‘Home’ Review – Where The Heart Is
When I first started up Home, I was faintly surprised that it wasn’t one of the latest wave of XBLIG refugees. A short-form experimental interactive horror story with an impulse-friendly $2 price-tag, it tells the tale of an unnamed man who wakes up in a large house on a dark night, his memories fuzzy and patchy. Using just your four arrow keys to move and the spacebar to do Stuff(tm), you begin the long trek back to his home, discovering a variety of grisly sights along the way, each one part of a greater mystery. Something happened that night, and it’s up to you – and the protagonist – to piece together the truth.
Despite being rendered as a side-scrolling world drawn in an exaggeratedly pixelated style, Home is much more of an interactive short story than a traditional horror game. There’s no combat, no action, and only the very most cursory of puzzles. Your key interactions with the game are a variety of yes/no prompts on whether you want to examine something, take something or read a text. Depending on what you choose to do, the path through the game can very slightly change, and your protagonist’s confused internal monologue can form in slightly different ways, giving you a slightly different angle on the events of the night.
It’s a great concept, but slightly underdeveloped. Not only are quite a few of the binary choices thinly veiled ‘But Thou Must’ moments that halt progression until you agree to play along, there were also a few consistency errors that cropped up, with actions just a few screens earlier being contradicted shortly down the road, and attempts to ignore items were cast aside, with them being referenced in later monologue. Perhaps this was intentional, as it’s strongly hinted that the protagonist might not be the most reliable of narrators, but it definitely felt more like a flaw in the design. The flow-chart for story dialogue must be a nightmarish, spider-like mess for even a short experience like this – each playthrough is about 60-90 minutes depending how fast you move and read – but it still feels like you’re only making slight changes in perspective rather than really molding the story.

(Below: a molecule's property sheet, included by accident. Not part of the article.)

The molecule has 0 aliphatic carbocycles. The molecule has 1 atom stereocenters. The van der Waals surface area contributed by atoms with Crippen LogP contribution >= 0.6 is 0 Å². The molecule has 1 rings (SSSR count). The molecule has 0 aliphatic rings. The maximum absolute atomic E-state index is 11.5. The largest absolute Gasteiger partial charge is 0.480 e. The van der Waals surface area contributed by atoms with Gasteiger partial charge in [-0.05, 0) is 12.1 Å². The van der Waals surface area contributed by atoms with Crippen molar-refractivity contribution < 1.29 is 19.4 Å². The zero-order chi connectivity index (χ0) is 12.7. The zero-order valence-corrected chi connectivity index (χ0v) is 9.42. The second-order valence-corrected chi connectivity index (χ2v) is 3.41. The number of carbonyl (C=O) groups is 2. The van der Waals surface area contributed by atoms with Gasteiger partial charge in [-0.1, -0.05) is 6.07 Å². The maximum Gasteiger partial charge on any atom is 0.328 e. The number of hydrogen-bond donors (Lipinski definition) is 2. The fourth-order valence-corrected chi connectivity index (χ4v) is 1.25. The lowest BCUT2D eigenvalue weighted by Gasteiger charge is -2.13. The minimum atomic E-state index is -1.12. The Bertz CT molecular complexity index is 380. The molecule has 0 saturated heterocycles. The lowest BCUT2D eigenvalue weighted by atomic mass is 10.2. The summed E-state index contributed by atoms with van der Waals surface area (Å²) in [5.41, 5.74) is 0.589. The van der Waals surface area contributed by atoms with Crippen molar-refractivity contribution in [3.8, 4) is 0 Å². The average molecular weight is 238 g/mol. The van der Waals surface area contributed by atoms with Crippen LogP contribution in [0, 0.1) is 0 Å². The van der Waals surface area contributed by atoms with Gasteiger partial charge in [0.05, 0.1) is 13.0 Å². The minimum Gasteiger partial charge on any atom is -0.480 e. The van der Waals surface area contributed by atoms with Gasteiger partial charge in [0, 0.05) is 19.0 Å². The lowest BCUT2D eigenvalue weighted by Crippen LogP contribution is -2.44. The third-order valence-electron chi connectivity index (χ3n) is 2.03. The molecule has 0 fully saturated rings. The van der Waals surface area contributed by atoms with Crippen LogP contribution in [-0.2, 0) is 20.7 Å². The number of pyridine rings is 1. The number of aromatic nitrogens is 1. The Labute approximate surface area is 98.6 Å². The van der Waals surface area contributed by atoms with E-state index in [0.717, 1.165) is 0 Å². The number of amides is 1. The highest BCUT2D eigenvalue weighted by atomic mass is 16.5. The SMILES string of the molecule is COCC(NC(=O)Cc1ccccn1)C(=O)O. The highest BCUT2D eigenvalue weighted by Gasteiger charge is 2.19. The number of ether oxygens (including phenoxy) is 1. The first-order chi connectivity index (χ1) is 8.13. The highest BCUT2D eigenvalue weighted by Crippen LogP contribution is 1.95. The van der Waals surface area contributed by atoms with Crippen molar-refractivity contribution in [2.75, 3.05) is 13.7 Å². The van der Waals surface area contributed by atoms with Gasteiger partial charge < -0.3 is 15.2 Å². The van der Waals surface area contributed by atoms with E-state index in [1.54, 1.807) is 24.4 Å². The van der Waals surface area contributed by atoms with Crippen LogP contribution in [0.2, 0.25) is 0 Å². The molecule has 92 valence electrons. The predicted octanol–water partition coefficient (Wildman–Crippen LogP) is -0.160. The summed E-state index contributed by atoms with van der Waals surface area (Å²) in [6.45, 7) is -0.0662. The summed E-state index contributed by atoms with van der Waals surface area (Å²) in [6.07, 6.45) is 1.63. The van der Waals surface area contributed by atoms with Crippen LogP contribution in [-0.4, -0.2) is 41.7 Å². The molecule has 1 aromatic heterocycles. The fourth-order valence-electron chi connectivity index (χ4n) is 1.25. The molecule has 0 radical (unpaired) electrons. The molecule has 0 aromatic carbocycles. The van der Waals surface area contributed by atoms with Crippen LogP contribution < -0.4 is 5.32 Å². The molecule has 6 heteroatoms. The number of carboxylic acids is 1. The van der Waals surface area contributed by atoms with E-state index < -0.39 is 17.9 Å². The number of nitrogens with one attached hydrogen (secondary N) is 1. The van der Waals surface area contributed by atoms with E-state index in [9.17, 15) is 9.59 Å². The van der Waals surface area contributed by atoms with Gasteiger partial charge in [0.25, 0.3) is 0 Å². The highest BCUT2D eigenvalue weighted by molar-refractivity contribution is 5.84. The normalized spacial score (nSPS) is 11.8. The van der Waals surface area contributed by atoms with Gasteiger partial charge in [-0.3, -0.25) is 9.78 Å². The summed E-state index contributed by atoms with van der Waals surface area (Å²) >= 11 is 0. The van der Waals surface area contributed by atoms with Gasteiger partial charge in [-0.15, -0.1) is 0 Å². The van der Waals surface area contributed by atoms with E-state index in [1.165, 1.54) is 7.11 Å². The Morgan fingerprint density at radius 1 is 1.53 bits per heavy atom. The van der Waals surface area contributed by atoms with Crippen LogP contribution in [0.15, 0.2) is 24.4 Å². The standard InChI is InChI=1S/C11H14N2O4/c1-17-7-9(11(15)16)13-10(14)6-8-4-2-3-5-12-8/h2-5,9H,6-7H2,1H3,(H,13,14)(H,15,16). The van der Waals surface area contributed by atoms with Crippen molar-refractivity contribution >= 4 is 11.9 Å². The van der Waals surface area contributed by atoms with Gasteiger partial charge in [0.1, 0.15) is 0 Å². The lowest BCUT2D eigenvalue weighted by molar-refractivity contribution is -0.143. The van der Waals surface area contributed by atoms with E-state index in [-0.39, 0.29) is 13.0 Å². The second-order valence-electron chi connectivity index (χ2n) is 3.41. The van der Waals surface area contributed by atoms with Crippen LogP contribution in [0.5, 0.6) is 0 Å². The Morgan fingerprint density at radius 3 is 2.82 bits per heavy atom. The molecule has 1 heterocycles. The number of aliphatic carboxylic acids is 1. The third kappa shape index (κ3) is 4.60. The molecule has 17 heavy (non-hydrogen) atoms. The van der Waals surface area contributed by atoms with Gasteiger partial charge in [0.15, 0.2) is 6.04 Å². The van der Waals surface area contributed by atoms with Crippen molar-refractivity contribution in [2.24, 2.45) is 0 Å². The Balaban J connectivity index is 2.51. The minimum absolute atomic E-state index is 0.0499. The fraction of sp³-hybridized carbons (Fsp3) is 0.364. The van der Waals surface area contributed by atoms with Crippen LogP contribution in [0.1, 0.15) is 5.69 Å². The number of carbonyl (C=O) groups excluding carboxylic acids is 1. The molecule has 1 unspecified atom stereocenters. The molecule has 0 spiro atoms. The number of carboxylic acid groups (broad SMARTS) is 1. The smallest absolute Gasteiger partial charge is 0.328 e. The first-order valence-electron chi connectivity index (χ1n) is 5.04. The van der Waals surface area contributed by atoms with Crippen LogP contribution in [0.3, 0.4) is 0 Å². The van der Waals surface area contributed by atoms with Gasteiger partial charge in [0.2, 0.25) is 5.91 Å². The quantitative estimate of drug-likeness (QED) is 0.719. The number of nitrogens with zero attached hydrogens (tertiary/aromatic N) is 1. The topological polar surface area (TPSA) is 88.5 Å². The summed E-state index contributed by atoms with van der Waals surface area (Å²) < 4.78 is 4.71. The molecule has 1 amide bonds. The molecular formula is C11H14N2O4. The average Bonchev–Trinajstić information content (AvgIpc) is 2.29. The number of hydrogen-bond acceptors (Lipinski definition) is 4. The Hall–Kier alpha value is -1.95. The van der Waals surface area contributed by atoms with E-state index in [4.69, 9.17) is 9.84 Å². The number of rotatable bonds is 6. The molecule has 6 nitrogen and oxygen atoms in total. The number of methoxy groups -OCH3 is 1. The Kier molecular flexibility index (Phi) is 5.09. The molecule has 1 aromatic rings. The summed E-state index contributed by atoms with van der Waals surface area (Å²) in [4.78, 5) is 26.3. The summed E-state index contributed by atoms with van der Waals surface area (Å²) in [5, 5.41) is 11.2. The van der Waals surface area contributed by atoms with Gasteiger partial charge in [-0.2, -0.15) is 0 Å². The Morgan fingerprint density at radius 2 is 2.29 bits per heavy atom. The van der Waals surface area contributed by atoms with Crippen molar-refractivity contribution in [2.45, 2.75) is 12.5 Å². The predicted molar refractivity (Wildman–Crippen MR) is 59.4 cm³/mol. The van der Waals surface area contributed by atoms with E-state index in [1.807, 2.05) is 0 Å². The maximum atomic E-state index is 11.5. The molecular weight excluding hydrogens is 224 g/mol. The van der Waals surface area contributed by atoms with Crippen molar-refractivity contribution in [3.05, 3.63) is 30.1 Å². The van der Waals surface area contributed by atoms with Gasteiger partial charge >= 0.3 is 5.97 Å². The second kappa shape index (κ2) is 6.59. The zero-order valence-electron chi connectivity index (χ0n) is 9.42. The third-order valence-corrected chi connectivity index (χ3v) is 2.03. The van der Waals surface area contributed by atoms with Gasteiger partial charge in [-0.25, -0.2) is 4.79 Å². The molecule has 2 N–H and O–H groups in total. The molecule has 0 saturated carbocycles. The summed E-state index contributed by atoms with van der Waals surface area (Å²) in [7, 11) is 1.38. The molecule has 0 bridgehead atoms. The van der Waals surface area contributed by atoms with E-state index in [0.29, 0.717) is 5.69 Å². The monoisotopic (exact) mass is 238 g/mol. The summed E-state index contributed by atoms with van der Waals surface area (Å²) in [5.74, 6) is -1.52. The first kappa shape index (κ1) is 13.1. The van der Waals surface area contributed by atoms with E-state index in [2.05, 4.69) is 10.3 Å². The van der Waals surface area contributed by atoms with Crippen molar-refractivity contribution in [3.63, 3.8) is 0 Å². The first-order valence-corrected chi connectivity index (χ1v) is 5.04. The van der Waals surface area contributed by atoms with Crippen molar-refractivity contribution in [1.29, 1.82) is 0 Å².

Aesthetically and atmospherically, Home does well, despite limiting itself to a very low-res world. Your visibility in most environments is limited to just a small circle of light around you, generated by the flashlight that you start the game with, and things are just vaguely defined enough to require closer examination, where the textual narration can provide a better perspective on what you’re looking at. The audio also takes a few pages from Akira Yamaoka’s playbook, although opting to accompany the game with ambient sound, rather than music. The background noise for each area is appropriate and works well, though, and there’s a few small audio jump-scares that unfortunately never develop into anything more concrete to worry about.
Home is an interesting experiment, based around a solid core concept, but it feels like it only takes it’s ideas only halfway to fruition in the end, opting to leave things off with an introspective textual info-dump rather than any convincingly solid denouement. Still, for $2, and with the potential for multiple playthroughs to see how the story subtly changes, it’s not hard to recommend this to fans of Lone Survivor and other such retro-horror adventures who want something else to get their teeth into, but there’s certainly room to improve and expand on the ideas presented here.
Home is available to pre-order from the official site here, and will be available to play June 1st.